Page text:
Santa Clara-based chipmaker NVIDIA (NASDAQ:NVDA) recently released strong fourth-quarter results. NVIDIA's stock has received a massive boost in the past year as the company continues to put in strong performances on the back of increasing sales of its graphics chips. Also, with a rebound in sales of its Tegra mobile chips, NVIDIA investors have found yet another reason to be optimistic about the company's prospects. In addition, NVIDIA seems to be gaining an upper hand on prime rival Advanced Micro Devices (NASDAQ:AMD), both in terms of market share and product development.
Positives all around
NVIDIA's recent results were decent, with quarterly revenue increasing 3% to $1.14 billion. Non-GAAP earnings amounted to $0.32 per share in the fourth quarter, up from $0.26 per share in the third quarter and well ahead of the $0.18 per share consensus estimate. This outperformance is expected to continue in the future since NVIDIA is riding on a lot of tailwinds, as we shall see.
First off, NVIDIA's GeForce business is performing quite well as a result of high-end PC gaming. The company sees good business opportunities in the future because of the launch of some excellent graphics-heavy games such as Call of Duty: Ghosts, Black Flag, Assassin's Creed IV, and Batman Arkham Origins. Further, NVIDIA is expecting better GeForce GTX sales in Asia due to the growing popularity of games such as Blade and Soul, which are resource-heavy compared to other games played in China. NVIDIA is looking forward to the boom in the PC gaming market, which is expected to hit $20 billion this year.
Also, NVIDIA has entered into a partnership with IBM (NYSE:IBM) for its Tesla GPUs, and this should strengthen its GPU business further on the enterprise front. The company has a lot of expectation from the Tesla GPU accelerators. The integration of Tesla in Europe's fastest supercomputer, as well as Ansys fluid, which is one of the most widely used commercial high-performance computing applications, indicates stronger performance from NVIDIA going forward.
The presence of NVIDIA's Tesla in IBM's servers and enterprise hardware is good news for the chip maker. As Foolish contributor Timothy Green points out, IBM had to bring a differentiating factor into its hardware in order to perk up sales. IBM's Power systems, which are driven by IBM's Power architecture, faced a lot of weakness in the previous quarter, with sales dropping 38%. So, the integration of NVIDIA's GPU could drive sales of IBM's servers and hardware because of NVIDIA's expertise in accelerating hardware.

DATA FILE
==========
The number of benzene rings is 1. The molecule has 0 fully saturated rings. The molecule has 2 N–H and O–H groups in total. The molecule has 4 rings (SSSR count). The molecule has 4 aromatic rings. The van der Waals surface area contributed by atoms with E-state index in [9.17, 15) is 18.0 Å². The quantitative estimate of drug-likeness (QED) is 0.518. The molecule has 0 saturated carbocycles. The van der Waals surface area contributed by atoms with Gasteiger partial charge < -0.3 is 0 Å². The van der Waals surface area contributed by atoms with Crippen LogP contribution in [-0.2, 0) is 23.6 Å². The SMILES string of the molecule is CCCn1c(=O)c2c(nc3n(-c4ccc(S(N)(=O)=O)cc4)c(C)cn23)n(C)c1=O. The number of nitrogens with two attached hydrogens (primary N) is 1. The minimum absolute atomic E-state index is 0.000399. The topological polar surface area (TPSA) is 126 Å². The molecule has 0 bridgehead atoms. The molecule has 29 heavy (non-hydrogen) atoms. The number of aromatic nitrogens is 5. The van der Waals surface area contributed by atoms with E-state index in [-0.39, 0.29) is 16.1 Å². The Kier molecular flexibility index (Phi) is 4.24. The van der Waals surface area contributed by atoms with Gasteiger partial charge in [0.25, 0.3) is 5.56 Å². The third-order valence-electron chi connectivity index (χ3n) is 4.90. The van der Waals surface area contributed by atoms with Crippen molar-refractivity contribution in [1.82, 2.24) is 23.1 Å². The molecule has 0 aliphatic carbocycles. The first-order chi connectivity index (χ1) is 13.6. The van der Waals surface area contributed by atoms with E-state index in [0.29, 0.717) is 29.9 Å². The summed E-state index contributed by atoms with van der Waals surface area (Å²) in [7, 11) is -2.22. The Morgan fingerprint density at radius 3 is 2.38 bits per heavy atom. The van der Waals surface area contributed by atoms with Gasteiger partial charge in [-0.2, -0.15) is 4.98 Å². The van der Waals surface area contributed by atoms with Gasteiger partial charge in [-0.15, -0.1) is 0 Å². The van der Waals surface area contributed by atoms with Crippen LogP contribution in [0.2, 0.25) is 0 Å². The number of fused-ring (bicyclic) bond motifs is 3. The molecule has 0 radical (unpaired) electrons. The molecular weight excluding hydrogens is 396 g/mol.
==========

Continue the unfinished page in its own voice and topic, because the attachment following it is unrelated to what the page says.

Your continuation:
Tegra and GRID also gaining steam
Also, NVIDIA's GRID is also gaining momentum, with trials increasing 46% quarter over quarter. Further, in the mobile segment, it expects more from its latest Tegra K1, which is the first processor that delivers PC-class graphics, according to NVIDIA. Moving on, in the automotive segment, NVIDIA is seeing stronger adoption of the Tegra K1 because of deployment in driver assistance systems and self parking systems.
What is even more impressive is that NVIDIA has stolen a march over its arch-rival AMD, which was looking to make some foray into tablets with its semi-custom chips. AMD hasn't focused much on the mobile space, but lower sales of notebooks and computing chipsets are probably forcing it to look at other options, and the tablet space was one such option. However, with NVIDIA already releasing a reference tablet for the Tegra K1, it could leave AMD way behind in the race as tablet makers will have an early start if they are to integrate the Tegra into their devices.
NVIDIA is making a lot of good moves. The company looks to be in a good position to grow further with strong performances from its mobile and computing businesses, and innovations such as the Tegra K1. Finally, a dividend yield of 1.90% makes NVIDIA even more attractive, so investors should definitely look at this stock for their portfolio.
Mukesh Baghel has no position in any stocks mentioned. The Motley Fool recommends Nvidia. The Motley Fool owns shares of International Business Machines. Try any of our Foolish newsletter services free for 30 days. We Fools may not all hold the same opinions, but we all believe that considering a diverse range of insights makes us better investors. The Motley Fool has a disclosure policy.